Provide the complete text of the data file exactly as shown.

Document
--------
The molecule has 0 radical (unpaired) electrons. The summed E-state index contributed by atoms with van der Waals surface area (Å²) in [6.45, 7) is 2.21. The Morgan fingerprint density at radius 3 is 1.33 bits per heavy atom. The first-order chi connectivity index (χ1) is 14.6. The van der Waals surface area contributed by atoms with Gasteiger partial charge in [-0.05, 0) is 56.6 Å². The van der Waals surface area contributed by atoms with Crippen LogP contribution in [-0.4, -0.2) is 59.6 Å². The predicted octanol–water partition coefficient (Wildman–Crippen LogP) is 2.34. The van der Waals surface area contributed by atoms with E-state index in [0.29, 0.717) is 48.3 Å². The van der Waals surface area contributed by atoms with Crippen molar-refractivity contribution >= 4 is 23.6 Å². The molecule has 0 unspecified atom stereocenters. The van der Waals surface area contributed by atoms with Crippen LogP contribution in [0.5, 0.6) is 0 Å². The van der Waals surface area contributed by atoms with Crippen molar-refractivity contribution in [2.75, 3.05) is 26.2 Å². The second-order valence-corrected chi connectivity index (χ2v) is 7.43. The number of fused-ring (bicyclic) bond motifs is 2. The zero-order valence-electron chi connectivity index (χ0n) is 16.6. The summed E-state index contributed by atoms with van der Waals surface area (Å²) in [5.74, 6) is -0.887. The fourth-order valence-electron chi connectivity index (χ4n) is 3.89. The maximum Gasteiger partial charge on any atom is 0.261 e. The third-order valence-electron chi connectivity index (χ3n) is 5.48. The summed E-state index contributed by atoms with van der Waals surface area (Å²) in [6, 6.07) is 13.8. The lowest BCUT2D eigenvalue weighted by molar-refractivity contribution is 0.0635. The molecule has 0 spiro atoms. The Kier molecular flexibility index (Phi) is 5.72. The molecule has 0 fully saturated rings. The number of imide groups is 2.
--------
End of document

The molecule has 0 radical (unpaired) electrons. The summed E-state index contributed by atoms with van der Waals surface area (Å²) in [6.45, 7) is 2.21. The Morgan fingerprint density at radius 3 is 1.33 bits per heavy atom. The first-order chi connectivity index (χ1) is 14.6. The van der Waals surface area contributed by atoms with Gasteiger partial charge in [-0.05, 0) is 56.6 Å². The van der Waals surface area contributed by atoms with Crippen LogP contribution in [-0.4, -0.2) is 59.6 Å². The predicted octanol–water partition coefficient (Wildman–Crippen LogP) is 2.34. The van der Waals surface area contributed by atoms with E-state index in [0.29, 0.717) is 48.3 Å². The van der Waals surface area contributed by atoms with Crippen molar-refractivity contribution >= 4 is 23.6 Å². The molecule has 0 unspecified atom stereocenters. The van der Waals surface area contributed by atoms with Crippen LogP contribution in [0.5, 0.6) is 0 Å². The van der Waals surface area contributed by atoms with Crippen molar-refractivity contribution in [2.75, 3.05) is 26.2 Å². The second-order valence-corrected chi connectivity index (χ2v) is 7.43. The number of fused-ring (bicyclic) bond motifs is 2. The zero-order valence-electron chi connectivity index (χ0n) is 16.6. The summed E-state index contributed by atoms with van der Waals surface area (Å²) in [5.74, 6) is -0.887. The fourth-order valence-electron chi connectivity index (χ4n) is 3.89. The maximum Gasteiger partial charge on any atom is 0.261 e. The third-order valence-electron chi connectivity index (χ3n) is 5.48. The summed E-state index contributed by atoms with van der Waals surface area (Å²) in [6, 6.07) is 13.8. The lowest BCUT2D eigenvalue weighted by molar-refractivity contribution is 0.0635. The molecule has 0 spiro atoms. The Kier molecular flexibility index (Phi) is 5.72. The molecule has 0 fully saturated rings. The number of imide groups is 2.